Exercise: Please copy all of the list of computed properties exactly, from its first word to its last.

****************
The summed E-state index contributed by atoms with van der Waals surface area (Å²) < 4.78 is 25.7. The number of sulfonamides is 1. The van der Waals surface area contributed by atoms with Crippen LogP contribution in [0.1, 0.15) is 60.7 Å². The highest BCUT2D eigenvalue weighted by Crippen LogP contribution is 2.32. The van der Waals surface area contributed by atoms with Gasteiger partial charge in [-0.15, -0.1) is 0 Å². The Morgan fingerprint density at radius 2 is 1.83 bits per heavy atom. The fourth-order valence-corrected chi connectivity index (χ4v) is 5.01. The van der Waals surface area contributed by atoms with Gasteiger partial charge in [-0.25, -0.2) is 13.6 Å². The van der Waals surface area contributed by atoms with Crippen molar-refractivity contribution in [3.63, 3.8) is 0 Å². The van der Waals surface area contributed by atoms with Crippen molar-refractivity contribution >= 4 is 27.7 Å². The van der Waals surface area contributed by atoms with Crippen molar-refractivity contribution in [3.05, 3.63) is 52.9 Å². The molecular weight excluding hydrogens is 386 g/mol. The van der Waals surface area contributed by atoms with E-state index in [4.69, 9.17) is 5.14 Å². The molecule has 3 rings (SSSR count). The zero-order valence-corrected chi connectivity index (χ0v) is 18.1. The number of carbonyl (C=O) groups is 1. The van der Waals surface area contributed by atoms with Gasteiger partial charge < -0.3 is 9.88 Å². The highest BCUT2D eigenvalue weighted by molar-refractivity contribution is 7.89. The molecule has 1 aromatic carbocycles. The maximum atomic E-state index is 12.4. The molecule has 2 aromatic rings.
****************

The summed E-state index contributed by atoms with van der Waals surface area (Å²) < 4.78 is 25.7. The number of sulfonamides is 1. The van der Waals surface area contributed by atoms with Crippen LogP contribution in [0.1, 0.15) is 60.7 Å². The highest BCUT2D eigenvalue weighted by Crippen LogP contribution is 2.32. The van der Waals surface area contributed by atoms with Gasteiger partial charge in [-0.15, -0.1) is 0 Å². The Morgan fingerprint density at radius 2 is 1.83 bits per heavy atom. The fourth-order valence-corrected chi connectivity index (χ4v) is 5.01. The van der Waals surface area contributed by atoms with Gasteiger partial charge in [-0.25, -0.2) is 13.6 Å². The van der Waals surface area contributed by atoms with Crippen molar-refractivity contribution in [3.63, 3.8) is 0 Å². The van der Waals surface area contributed by atoms with Crippen molar-refractivity contribution >= 4 is 27.7 Å². The van der Waals surface area contributed by atoms with Crippen molar-refractivity contribution in [3.05, 3.63) is 52.9 Å². The molecular weight excluding hydrogens is 386 g/mol. The van der Waals surface area contributed by atoms with E-state index in [4.69, 9.17) is 5.14 Å². The molecule has 3 rings (SSSR count). The zero-order valence-corrected chi connectivity index (χ0v) is 18.1. The number of carbonyl (C=O) groups is 1. The van der Waals surface area contributed by atoms with Gasteiger partial charge < -0.3 is 9.88 Å². The highest BCUT2D eigenvalue weighted by molar-refractivity contribution is 7.89. The molecule has 1 aromatic carbocycles. The maximum atomic E-state index is 12.4. The molecule has 2 aromatic rings.